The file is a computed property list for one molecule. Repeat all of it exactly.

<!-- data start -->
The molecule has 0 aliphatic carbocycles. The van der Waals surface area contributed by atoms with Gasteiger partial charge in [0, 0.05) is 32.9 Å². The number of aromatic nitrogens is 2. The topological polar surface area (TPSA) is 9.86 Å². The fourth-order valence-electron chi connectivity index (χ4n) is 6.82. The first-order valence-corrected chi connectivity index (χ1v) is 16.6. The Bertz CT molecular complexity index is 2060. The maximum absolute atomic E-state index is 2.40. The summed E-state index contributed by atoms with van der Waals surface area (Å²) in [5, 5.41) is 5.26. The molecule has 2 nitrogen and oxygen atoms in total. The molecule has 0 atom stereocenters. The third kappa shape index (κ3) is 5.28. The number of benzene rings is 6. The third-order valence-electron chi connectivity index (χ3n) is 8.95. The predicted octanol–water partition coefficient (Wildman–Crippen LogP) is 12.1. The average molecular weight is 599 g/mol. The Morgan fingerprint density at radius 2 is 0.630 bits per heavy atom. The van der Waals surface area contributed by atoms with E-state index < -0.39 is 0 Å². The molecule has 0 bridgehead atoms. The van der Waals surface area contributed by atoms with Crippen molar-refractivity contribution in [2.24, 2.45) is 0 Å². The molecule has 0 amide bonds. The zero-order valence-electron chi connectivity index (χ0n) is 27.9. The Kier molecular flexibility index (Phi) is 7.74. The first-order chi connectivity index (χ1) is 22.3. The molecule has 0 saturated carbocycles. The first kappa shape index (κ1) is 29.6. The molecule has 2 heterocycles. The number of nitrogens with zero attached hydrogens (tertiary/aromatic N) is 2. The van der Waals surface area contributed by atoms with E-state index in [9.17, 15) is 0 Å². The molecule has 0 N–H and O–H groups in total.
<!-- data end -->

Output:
The molecule has 0 aliphatic carbocycles. The van der Waals surface area contributed by atoms with Gasteiger partial charge in [0, 0.05) is 32.9 Å². The number of aromatic nitrogens is 2. The topological polar surface area (TPSA) is 9.86 Å². The fourth-order valence-electron chi connectivity index (χ4n) is 6.82. The first-order valence-corrected chi connectivity index (χ1v) is 16.6. The Bertz CT molecular complexity index is 2060. The maximum absolute atomic E-state index is 2.40. The summed E-state index contributed by atoms with van der Waals surface area (Å²) in [5, 5.41) is 5.26. The molecule has 2 nitrogen and oxygen atoms in total. The molecule has 0 atom stereocenters. The third kappa shape index (κ3) is 5.28. The number of benzene rings is 6. The third-order valence-electron chi connectivity index (χ3n) is 8.95. The predicted octanol–water partition coefficient (Wildman–Crippen LogP) is 12.1. The average molecular weight is 599 g/mol. The Morgan fingerprint density at radius 2 is 0.630 bits per heavy atom. The van der Waals surface area contributed by atoms with E-state index < -0.39 is 0 Å². The molecule has 0 bridgehead atoms. The van der Waals surface area contributed by atoms with Crippen molar-refractivity contribution in [2.24, 2.45) is 0 Å². The molecule has 0 amide bonds. The zero-order valence-electron chi connectivity index (χ0n) is 27.9. The Kier molecular flexibility index (Phi) is 7.74. The first-order chi connectivity index (χ1) is 22.3. The molecule has 0 saturated carbocycles. The first kappa shape index (κ1) is 29.6. The molecule has 2 heterocycles. The number of nitrogens with zero attached hydrogens (tertiary/aromatic N) is 2. The van der Waals surface area contributed by atoms with E-state index in [9.17, 15) is 0 Å². The molecule has 0 N–H and O–H groups in total.